• How do you use blogs as part of your PLN?
    • What tips do you have for newbies?
    • What did you learn about using blogs for building a PLN that you didn’t know?
    • What do you like/not like about Feedly, Flipboard, email subscriptions, or blogs?

Also feel free to leave a comment to ask any questions or share your tips.

How to leave a comment: Scroll down to find the comment box. Write your comment, then enter your name and email address (email addresses are not published). Enter the anti-spam word. Press submit and we will moderate your comment ASAP.

102 Comments

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  1. I had problems to post today so I am writing again.
    If you ask me about the importance of blogging in my life I would add that it has helped me think and reflect.
    I have also become a follower of many blogs online, I regularly receive mails and check the content. I learn about new tools, projects and I share my experience online and what I would like to do with the new tools.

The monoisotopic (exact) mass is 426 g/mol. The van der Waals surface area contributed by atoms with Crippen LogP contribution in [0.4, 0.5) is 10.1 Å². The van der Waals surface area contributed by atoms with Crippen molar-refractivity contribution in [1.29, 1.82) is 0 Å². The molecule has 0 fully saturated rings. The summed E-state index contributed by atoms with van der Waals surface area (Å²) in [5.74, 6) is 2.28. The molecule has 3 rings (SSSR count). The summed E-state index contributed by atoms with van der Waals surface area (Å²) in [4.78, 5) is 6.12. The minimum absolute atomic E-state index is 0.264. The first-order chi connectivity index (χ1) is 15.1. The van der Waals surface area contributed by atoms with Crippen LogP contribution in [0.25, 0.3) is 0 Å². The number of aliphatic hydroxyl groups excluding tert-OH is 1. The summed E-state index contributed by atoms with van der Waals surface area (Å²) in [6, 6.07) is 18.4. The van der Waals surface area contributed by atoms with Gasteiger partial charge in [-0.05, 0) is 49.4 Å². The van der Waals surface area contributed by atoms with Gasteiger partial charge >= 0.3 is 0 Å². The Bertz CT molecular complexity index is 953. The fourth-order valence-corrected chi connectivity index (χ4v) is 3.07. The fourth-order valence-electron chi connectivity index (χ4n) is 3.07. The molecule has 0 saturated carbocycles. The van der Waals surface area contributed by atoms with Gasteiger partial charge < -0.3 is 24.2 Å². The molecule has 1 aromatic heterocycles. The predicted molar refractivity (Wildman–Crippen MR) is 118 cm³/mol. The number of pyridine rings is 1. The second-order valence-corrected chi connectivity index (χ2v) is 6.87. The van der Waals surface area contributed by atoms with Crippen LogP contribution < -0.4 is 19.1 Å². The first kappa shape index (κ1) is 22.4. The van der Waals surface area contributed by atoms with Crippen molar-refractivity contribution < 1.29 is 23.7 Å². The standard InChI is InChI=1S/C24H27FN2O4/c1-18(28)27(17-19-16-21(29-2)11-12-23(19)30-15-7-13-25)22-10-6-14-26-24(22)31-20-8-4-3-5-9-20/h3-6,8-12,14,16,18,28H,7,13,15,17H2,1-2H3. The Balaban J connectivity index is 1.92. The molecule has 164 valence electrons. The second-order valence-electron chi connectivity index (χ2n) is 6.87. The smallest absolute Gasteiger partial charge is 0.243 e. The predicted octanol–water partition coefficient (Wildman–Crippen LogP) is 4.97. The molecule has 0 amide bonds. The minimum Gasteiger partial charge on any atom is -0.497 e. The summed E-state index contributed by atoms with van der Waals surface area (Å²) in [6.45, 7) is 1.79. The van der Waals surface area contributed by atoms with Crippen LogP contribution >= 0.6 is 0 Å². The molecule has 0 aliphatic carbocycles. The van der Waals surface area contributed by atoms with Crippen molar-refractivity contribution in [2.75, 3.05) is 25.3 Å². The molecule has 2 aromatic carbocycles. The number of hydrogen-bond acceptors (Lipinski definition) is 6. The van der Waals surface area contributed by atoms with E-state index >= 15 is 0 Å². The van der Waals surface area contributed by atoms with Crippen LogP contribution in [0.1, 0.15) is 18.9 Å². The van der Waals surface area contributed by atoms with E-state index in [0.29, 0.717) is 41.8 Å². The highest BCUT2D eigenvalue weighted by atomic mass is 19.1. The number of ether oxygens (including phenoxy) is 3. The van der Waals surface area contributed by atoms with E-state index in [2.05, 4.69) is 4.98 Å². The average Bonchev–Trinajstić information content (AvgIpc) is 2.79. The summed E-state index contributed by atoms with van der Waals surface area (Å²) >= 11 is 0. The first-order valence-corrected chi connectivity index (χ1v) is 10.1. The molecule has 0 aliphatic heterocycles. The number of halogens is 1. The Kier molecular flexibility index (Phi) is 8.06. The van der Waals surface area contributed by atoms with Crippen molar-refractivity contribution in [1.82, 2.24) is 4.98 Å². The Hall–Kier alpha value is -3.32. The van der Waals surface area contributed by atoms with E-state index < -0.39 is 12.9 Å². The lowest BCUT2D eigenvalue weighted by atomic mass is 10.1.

Blogging helps rethinking and we can connect with the others. Social networks have done a lot and I check them too.
    Here is the link of my post : http://educationalandissue.blogspot.com/2018/09/using-blogs-as-part-of-your-pln.html

    • Tiziana Angiolini
    • Nice work, Tiziana. I look forward to reading this new post!

      • Kathleen Morris
      • Thanks. I have learnt so much about the best ways to be online and connected.

        • Tiziana Angiolini
  2. I think blogging is a great way to share information and it really seems like a great tool to use. I think it can be a more personal way of saying what you want but at the same time you can add more of your own touch to it and I think it’s a really great tool.

    • Mattie Bennett
    • Great to hear you can see the potential of blogging, Mattie!